This time last year, enervated by the hollow experience of watching The Texas Chainsaw Massacre: The Beginning and then energized by a late-night viewing of John Carpenter’s lovely and terrifying The Fog, I began a week-long blog expedition to reclaim horror for myself, with a little help from my friends, of course. Sure, the films we discussed were recommendations to readers, but also ways to revive our own enthusiasm for a film genre that seemed to be either treading water or had descended into empty, gory nonsense. Of course, a year hasn’t made much of a difference. From the derivative insults and camptastic idiocies of Joshua to the useless “verité” of 28 Weeks Later to the tired excess of Robert Rodriguez’s waste-of-space half of Grindhouse, Planet Terror, and, finally, to the granddaddy of all badness, the loathsome, self-congratulatory Hostel Part Two, 2007 hasn’t exactly been a banner year for horror. Sure we had The Last Winter (but for God’s sake, we recommended that last Halloween), the tidy French import Them (but for God’s sake, too tidy!), and Rob Zombie’s expertly ruthless Halloween redo (but for God’s sake, it’s the eighth Michael Myers movie … or something). But two of horror’s essential elements, surprise and the unknown, seem to be in short supply.
These days the gritty, grimy, and handheld seem to be the prized aesthetic virtues of the horror film, and this pretty on-the-nose visual approximation of what “horror” is supposed to be has all but destroyed the possibility of beauty out of the genre. And whatever qualms I’ve had in the past about the nearly pathetic storytelling abilities and barely interested characterizations of Italian horror director Dario Argento seem to be dissipating with each passing year. At this point, I’d sacrifice ten motivationally sound, “realistic” scare machines for just one example of a horror film with the exquisite formal control of Argento in his heyday. The luscious Suspiria is rightfully lauded as his most tightly composed widescreen pleasure, Deep Red may have some of his most memorable death scenes and something nearing an actual protagonist, and Opera certainly remains his most eye-popping, literally and figuratively, yet upon this week’s viewing, Inferno seemed to me to be his most consistently gorgeous—it’s basically an endless series of dazzlingly colored and framed compositions, and it glides from one terrifying set piece to the next with devil-may-care fleetness.
The plot is, of course, a big, sweaty wad of dumb, but in the face of such a carefully crafted hallucination, why bother with such niggling details as coherent story? Meant to be watched late at night, and often through protective fingers, Inferno is the second in Argento’s haphazardly conceived “Three Mothers” trilogy, after Suspiria and before The Mother of Tears, his long-gestating conclusion, which, this year, finally premiered to the usual mix of cheers and chuckles at the Toronto Film Festival. It has something to do with a coven of evil witches who control powerful outposts in Freiburg (Suspiria), Rome, and, in this case, a suspiciously, gorgeously artificial version of New York City. Illuminated by bordello reds and emerald neon greens, this Manhattan is made up of basically a single block, containing a gothic apartment building, and Central Park, realized as a dreamlike composite, shot in Rome with New York skyscrapers superimposed around its perimeters. It’s dazzlingly cheap stuff, and when its lead “characters” skulk and are stalked around its environs, it seems as though it could all tumble into a sea of paper maché and cardboard at any moment.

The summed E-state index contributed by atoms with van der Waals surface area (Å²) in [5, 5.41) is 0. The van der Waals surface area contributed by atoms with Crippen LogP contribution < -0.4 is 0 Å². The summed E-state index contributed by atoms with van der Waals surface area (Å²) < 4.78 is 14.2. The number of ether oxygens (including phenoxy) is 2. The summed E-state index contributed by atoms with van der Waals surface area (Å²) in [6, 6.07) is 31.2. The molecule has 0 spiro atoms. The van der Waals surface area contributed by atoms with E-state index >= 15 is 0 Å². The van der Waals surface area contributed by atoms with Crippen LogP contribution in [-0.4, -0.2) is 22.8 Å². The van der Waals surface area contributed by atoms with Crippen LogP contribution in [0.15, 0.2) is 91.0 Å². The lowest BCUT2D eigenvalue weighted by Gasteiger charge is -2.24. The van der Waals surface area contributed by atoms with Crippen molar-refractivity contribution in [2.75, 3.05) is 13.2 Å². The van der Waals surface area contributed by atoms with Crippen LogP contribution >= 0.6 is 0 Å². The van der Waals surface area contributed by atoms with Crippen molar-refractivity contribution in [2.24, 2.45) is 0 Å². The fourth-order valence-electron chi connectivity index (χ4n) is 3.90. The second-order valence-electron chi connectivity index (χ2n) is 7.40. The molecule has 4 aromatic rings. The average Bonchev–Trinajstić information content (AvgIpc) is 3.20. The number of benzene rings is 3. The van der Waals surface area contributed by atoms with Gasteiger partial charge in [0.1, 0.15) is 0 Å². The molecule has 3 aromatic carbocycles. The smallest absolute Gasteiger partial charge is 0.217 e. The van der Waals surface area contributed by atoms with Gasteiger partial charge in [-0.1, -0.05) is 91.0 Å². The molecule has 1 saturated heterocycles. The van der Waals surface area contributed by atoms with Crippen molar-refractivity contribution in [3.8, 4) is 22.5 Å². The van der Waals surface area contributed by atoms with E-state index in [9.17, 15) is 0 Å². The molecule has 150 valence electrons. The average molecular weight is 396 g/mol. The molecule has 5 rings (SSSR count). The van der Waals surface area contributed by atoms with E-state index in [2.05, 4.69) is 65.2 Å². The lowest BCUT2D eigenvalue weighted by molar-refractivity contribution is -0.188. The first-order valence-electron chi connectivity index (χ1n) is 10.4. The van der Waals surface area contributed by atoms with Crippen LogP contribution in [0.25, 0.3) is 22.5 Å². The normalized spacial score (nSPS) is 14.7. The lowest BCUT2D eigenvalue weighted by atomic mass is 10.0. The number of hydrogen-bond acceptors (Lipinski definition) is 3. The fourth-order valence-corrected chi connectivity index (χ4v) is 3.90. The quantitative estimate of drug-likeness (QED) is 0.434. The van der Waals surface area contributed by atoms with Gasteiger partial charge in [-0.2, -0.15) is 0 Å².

Perhaps the lack of character is least conspicuous in Inferno because the film foregrounds its own attention to architecture and indeed, that’s where its horror derives from—like if Rosemary’s Baby had foregone its profound psychological terror and instead extended its opening credit sequence to become a visual essay on the Dakota building. Even more so than in its gruesome, creative killings, Inferno locates its fear through hallways, basements, shadows, colors, and crawlspaces. There’s a stunning bit of set design inside a mausoleum-like Roman library, which Argento surveys with a fascinated, lushly rising camera all the way to its disjunctively modern roof, and a truly unforgettable bit in which a regrettably nosy student goes diving into an underground room that’s been completely submerged in water. It’s tense, drawn-out, and paced to necessarily match the slowed-down underwater movements; while there’s a chintzy necessity to the filmmaking (there’s an obvious, if lovable, inability to capture the action from too many angles in such restricted spaces, resulting in limited coverage) this scene gets at the basic, undeniable seriousness with which Argento makes his essentially ridiculous movies. He wants to scare you by showing you things you haven’t seen before, or perhaps couldn’t even have imagined seeing.
We’ll bring you at least a movie a night until October 31. And in case you missed last year’s great pumpkins, here are some handy Halloween links.
And no Halloween is complete without:
It’s the Great Pumpkin, Charlie Brown
”Candy candy candy candy candy candy!!” (thanks to Sarah Silver)